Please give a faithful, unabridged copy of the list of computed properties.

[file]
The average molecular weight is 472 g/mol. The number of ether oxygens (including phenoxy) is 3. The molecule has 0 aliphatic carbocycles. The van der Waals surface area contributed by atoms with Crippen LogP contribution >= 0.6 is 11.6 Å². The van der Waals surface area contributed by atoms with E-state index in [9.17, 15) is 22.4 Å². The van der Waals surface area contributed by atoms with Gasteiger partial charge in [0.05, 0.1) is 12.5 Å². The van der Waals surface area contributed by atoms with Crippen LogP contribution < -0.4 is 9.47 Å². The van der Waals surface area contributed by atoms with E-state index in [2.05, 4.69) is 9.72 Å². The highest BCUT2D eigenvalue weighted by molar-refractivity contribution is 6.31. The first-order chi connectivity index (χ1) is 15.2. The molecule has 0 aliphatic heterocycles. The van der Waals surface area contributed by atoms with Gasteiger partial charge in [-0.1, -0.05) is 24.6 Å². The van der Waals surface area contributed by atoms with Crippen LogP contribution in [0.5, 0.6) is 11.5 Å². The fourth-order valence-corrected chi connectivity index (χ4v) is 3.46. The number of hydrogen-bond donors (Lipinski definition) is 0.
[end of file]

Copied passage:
The average molecular weight is 472 g/mol. The number of ether oxygens (including phenoxy) is 3. The molecule has 0 aliphatic carbocycles. The van der Waals surface area contributed by atoms with Crippen LogP contribution >= 0.6 is 11.6 Å². The van der Waals surface area contributed by atoms with E-state index in [9.17, 15) is 22.4 Å². The van der Waals surface area contributed by atoms with Gasteiger partial charge in [0.05, 0.1) is 12.5 Å². The van der Waals surface area contributed by atoms with Crippen LogP contribution < -0.4 is 9.47 Å². The van der Waals surface area contributed by atoms with E-state index in [2.05, 4.69) is 9.72 Å². The highest BCUT2D eigenvalue weighted by molar-refractivity contribution is 6.31. The first-order chi connectivity index (χ1) is 15.2. The molecule has 0 aliphatic heterocycles. The van der Waals surface area contributed by atoms with Gasteiger partial charge in [-0.1, -0.05) is 24.6 Å². The van der Waals surface area contributed by atoms with Crippen LogP contribution in [0.5, 0.6) is 11.5 Å². The fourth-order valence-corrected chi connectivity index (χ4v) is 3.46. The number of hydrogen-bond donors (Lipinski definition) is 0.